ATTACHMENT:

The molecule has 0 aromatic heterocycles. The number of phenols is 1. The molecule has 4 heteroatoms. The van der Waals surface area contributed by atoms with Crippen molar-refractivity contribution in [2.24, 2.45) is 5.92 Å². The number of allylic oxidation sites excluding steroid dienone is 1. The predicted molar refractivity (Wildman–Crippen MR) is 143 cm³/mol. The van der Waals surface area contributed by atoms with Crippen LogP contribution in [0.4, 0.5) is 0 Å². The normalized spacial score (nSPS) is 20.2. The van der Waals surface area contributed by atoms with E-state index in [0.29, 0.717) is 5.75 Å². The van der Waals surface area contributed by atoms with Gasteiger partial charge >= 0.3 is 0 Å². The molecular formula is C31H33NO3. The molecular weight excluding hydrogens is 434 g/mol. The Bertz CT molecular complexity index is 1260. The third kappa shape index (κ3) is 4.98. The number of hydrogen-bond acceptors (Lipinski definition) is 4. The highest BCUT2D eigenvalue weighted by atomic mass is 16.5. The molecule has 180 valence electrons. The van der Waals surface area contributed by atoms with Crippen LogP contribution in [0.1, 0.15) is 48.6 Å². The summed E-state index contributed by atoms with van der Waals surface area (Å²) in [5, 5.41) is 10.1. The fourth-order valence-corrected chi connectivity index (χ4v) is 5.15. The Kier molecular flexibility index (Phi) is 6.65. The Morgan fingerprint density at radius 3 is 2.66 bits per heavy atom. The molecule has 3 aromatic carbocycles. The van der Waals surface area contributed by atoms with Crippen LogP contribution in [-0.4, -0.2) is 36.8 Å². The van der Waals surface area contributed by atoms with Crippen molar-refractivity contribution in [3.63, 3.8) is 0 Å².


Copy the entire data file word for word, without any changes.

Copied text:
The molecule has 0 aromatic heterocycles. The number of phenols is 1. The molecule has 4 heteroatoms. The van der Waals surface area contributed by atoms with Crippen molar-refractivity contribution in [2.24, 2.45) is 5.92 Å². The number of allylic oxidation sites excluding steroid dienone is 1. The predicted molar refractivity (Wildman–Crippen MR) is 143 cm³/mol. The van der Waals surface area contributed by atoms with Crippen LogP contribution in [0.4, 0.5) is 0 Å². The normalized spacial score (nSPS) is 20.2. The van der Waals surface area contributed by atoms with E-state index in [0.29, 0.717) is 5.75 Å². The van der Waals surface area contributed by atoms with Gasteiger partial charge >= 0.3 is 0 Å². The molecular formula is C31H33NO3. The molecular weight excluding hydrogens is 434 g/mol. The Bertz CT molecular complexity index is 1260. The third kappa shape index (κ3) is 4.98. The number of hydrogen-bond acceptors (Lipinski definition) is 4. The highest BCUT2D eigenvalue weighted by atomic mass is 16.5. The molecule has 180 valence electrons. The van der Waals surface area contributed by atoms with Crippen LogP contribution in [0.1, 0.15) is 48.6 Å². The summed E-state index contributed by atoms with van der Waals surface area (Å²) in [5, 5.41) is 10.1. The fourth-order valence-corrected chi connectivity index (χ4v) is 5.15. The Kier molecular flexibility index (Phi) is 6.65. The Morgan fingerprint density at radius 3 is 2.66 bits per heavy atom. The molecule has 3 aromatic carbocycles. The van der Waals surface area contributed by atoms with Crippen LogP contribution in [-0.4, -0.2) is 36.8 Å². The van der Waals surface area contributed by atoms with Crippen molar-refractivity contribution in [3.63, 3.8) is 0 Å².